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Cecal coccidiosis in turkeys: Comparative biology of Eimeria species in the lower intestinal tract of turkeys using genetically typed, single oocyst–derived lines
- El-Sherry, S., Ogedengbe, M. E., Hafeez, M. A., Sayf-Al-Din, M., Gad, N., Barta, J. R.
- Parasitology research 2019 v.118 no.2 pp. 583-598
- Eimeria adenoeides, Eimeria gallopavonis, cecum, coccidiosis, color, diverticulum, ileum, jejunum, meronts, oocysts, parasites, rectum, turkeys, type collections, villi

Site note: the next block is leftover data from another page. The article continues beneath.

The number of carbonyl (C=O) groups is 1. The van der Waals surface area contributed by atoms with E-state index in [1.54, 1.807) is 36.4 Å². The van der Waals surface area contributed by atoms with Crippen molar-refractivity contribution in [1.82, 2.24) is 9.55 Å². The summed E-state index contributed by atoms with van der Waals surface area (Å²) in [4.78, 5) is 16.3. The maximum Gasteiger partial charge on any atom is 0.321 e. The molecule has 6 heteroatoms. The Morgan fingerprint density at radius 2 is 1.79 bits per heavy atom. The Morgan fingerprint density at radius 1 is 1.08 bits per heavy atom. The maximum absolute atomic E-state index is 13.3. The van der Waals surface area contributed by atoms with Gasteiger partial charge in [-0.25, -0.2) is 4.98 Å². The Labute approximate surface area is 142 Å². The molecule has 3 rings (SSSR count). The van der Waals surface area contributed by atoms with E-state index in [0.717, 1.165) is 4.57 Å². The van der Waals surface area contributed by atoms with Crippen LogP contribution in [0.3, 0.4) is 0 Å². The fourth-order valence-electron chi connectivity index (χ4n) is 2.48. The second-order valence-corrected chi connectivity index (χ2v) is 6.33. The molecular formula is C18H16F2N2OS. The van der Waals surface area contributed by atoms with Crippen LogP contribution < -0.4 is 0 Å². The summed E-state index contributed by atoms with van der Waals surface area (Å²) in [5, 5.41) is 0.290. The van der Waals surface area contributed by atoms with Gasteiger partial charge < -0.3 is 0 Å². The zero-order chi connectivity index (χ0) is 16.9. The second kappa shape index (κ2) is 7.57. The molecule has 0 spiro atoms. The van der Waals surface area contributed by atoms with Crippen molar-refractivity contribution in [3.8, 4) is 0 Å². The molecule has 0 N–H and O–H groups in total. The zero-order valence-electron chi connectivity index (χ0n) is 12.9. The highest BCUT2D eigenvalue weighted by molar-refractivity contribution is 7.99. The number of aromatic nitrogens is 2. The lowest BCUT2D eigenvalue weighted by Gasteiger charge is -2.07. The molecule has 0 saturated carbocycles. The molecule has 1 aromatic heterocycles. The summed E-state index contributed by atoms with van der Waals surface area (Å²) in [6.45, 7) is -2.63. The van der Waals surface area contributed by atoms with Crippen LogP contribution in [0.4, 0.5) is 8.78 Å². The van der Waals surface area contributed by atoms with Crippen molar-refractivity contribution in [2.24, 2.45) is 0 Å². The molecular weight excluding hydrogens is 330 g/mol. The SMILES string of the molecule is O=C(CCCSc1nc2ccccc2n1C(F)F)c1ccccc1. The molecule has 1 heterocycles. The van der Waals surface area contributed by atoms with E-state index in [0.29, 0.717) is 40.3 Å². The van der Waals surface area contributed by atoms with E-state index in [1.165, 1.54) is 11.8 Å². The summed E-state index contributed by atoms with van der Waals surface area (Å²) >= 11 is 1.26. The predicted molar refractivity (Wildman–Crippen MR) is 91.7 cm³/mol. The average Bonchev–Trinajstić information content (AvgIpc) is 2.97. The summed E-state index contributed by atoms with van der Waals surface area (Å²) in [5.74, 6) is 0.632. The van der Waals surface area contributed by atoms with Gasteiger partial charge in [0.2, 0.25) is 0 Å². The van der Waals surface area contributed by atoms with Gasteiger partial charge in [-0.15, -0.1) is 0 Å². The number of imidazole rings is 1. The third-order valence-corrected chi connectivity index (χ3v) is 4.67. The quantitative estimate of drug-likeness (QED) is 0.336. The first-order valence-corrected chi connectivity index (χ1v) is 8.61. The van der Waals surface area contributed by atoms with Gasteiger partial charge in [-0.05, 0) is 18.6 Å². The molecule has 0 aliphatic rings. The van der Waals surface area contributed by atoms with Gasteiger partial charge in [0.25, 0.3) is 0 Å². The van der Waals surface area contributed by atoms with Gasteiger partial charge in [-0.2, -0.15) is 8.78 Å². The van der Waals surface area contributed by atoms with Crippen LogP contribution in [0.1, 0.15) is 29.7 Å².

- Differentiating the Eimeria species causing cecal coccidiosis in turkeys is challenging. To obtain benchmark biological data for Eimeria gallopavonis Hawkins 1952 and Eimeria meleagridis Tyzzer 1929 and to support the stability of the species concept for each, genetically typed, single oocyst–derived lines of E. gallopavonis Weybridge strain and E. meleagridis USAR97-01 were used to redescribe the biological, pathological, and morphological features of these parasites. Oocysts of E. meleagridis and E. gallopavonis overlap in dimensions, but oocysts of the former have a single polar granule compared with multiple in the latter. Mature first-generation meronts of E. gallopavonis were observed histologically as early as 48 h post-inoculation alongside the villi in jejunum (before and after Meckel’s diverticulum), ileum, cecal neck and rectum, but not cecal pouches. Three asexual cycles were observed suggesting that early workers apparently overlooked one asexual cycle. Examination of endogenous development of a culture labeled “Eimeria adenoeides Weybridge strain” suggested that this strain (found in a number of publications as a large oocyst strain of “Eimeria adenoeides”) matched the species description of E. gallopavonis and so has been renamed herein. Macroscopic lesions induced by E. gallopavonis consisted of caseous material distally from posterior of the yolk stalk through the remaining intestinal tract, excluding the cecal pouches. For E. meleagridis, only the first asexual generation was observed outside of the cecal pouches within the jejunum around the yolk stalk. Second- and 3rd-generation asexual stages developed almost exclusively in the cecal pouches (but not cecal necks). Macroscopic lesions described for E. meleagridis were similar to those of E. adenoeides. Marked corrugation of the cecal serosal surface was observed. Cecal pouches contained creamy colored, caseous material varying from loose material to granular. Distinguishing features of the Eimeria species infecting the lower part of the small intestine are summarized in the present study, and new type specimens were designated for E. gallopavonis and E. meleagridis to provide a stable reference for future work with these parasites.